I had two children and they kept me and my husband very busy. Our eldest, Liam, had Aspergers and my daughter, Niamh, was disabled. Niamh had a very rare genetic disorder and was one of the first five people to ever be diagnosed with this specific gene mutation POU3F3. This disorder meant she couldn’t speak, was doubly incontinent, had a low mental age and had limited mobility as well as suffering with epilepsy. I’m sure others would look at me and my husband and think we had our hands full yet I felt God was calling us to have more children.
While we were still dating, my husband-to-be and I had discussed adoption and I remember noting that my husband seemed even more favourable than I did towards the idea. Consequently, when after having two children we realised that because of my endometriosis it was unlikely we’d have any more biological children, we began to look more seriously at adoption.
Our first thought was to try and adopt a child in the UK, maybe even siblings, but sadly because my husband was American not a British citizen, we weren’t eligible for adoption. We were disappointed but knew we couldn’t let this stop us so our next step was to look abroad. We decided on China as we knew there were many unwanted girls there due to the cruel one child policy they enforced. Not long after we started our application, China changed its laws due to the unwanted attention it was receiving, this meant that many foreigners like us were no longer allowed to adopt or if they were allowed they could end up having to wait up to seven years. Yet another blow had hit our plans to grow our family; we couldn’t conceive naturally, we weren’t allowed to adopt in the UK and now China had closed its doors too. With gritted teeth we finally set our sights on Ethiopia and began the adoption process there for a 6 year old boy – that’s when I received the news that despite my endometriosis, I was pregnant again.
As you can imagine, my husband and I were delighted but three months into the pregnancy I was informed that I had started to miscarry. I was told I should have a D&C (dilation and curettage – a procedure used to scrape the uterine lining, if the baby/fetus was alive then obviously this procedure would end its life). This horrified me as there was still a heartbeat at this point. I concretely refused and said God would decide when my child was to die, no one else! I actually had great peace when my baby naturally passed away. God spoke words of healing into my heart and we continued the adoption process without any hesitation.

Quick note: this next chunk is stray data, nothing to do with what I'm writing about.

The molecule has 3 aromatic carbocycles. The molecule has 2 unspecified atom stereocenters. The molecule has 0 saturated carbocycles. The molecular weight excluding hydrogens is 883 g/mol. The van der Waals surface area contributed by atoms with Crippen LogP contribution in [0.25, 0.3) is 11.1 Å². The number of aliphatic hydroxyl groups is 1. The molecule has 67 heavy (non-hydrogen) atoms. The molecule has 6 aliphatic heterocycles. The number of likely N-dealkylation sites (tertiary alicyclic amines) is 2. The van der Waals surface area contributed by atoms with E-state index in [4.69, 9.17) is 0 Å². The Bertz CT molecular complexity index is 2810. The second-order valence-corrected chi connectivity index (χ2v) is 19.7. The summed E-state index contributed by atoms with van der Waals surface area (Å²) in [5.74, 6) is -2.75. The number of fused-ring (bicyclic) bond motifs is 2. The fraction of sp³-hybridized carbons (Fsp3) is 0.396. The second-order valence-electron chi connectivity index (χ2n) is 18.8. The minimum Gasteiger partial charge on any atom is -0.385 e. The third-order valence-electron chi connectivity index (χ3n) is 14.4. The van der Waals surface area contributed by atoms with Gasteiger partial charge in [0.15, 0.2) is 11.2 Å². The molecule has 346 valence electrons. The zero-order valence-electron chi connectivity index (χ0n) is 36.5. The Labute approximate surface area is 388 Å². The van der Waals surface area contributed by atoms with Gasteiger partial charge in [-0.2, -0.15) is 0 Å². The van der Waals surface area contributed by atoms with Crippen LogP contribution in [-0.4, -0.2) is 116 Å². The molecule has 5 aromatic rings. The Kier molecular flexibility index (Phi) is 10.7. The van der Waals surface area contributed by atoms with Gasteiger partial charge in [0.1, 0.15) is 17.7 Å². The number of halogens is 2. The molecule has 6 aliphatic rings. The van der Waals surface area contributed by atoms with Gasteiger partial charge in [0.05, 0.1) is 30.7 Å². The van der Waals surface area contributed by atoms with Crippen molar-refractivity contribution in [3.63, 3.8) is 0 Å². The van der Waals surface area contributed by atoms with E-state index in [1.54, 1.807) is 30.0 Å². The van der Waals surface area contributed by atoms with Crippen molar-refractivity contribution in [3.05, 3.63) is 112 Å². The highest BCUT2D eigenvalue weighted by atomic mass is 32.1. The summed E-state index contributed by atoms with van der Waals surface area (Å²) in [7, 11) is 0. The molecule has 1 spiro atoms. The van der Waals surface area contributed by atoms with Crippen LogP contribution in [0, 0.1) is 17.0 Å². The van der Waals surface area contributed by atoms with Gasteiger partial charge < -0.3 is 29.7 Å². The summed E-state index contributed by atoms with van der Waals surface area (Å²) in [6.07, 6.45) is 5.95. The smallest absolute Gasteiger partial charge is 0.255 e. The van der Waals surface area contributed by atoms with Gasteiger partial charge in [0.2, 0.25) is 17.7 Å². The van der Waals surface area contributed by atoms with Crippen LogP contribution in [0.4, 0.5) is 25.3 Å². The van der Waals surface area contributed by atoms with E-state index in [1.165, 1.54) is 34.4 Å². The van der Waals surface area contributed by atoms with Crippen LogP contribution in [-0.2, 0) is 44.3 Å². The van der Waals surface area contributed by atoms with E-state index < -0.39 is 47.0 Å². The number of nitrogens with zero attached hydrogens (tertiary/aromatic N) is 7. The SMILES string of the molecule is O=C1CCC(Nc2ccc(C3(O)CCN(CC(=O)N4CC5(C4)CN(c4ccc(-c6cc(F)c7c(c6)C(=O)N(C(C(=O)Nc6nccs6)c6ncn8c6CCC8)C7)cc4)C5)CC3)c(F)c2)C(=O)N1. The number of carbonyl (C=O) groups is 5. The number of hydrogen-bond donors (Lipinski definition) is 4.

We eventually adopted two, unrelated children from Ethiopia, a 6-year-old boy, Aaron, and an 18-month-old girl, Cara. I truly believe these children were hand-picked for us by God. Like any family there have been challenges yet these children have fitted in so well. The two boys are very close and although they are like ebony and ivory in appearance and their personalities, I can see how they help each other. Liam, my biological child, struggled with his social skills because of his Aspergers. Aaron, my adopted son, has really helped Liam as he’s very sociable, encouraging everyone around him to talk. Aaron on the other hand had to fend for himself in his early years (aged 3 he was helping out his grandparents in the fields) and had to be tough to survive. This had caused him to develop a very independent, brash personality which later softened due to Liam’s natural humility. Now, aged 17 and 19, they still share the same bedroom and Liam, who once had difficulty talking to anyone, has dreams of becoming a priest.
I can strongly empathise with the problems that many pregnant mums might face. I know what it’s like to be given a bad diagnosis while pregnant and the pressures that go with that to abort, even from well-meaning medical staff. I know too the hardships involved in bringing up a severely disabled child. I’ve felt real fear myself, but each of my four children, both biological and adopted, have brought something unique and special to our family.
It makes me so sad when I think about the laws we have in this country which permit abortion up till birth for a child with disabilities. Do people not realise that just because someone is disabled it doesn’t mean they are doomed to a lifetime of unhappiness? As for adoption, I know people in the generations before me who viewed this very negatively. They thought of it as bringing up ‘someone else’s child’ and consequently remained childless. I’m beginning to see a more positive trend regarding how adoption is viewed today with families being a reflection of the melting pot our societies have become, incorporating various races and colours. I just hope those mothers or parents who are unable to raise their own children, rather than thinking their only option is abortion, will be generous in gifting their children to others. Each of my children has made me a better person in some aspect and expanded my heart in ways I didn’t think possible.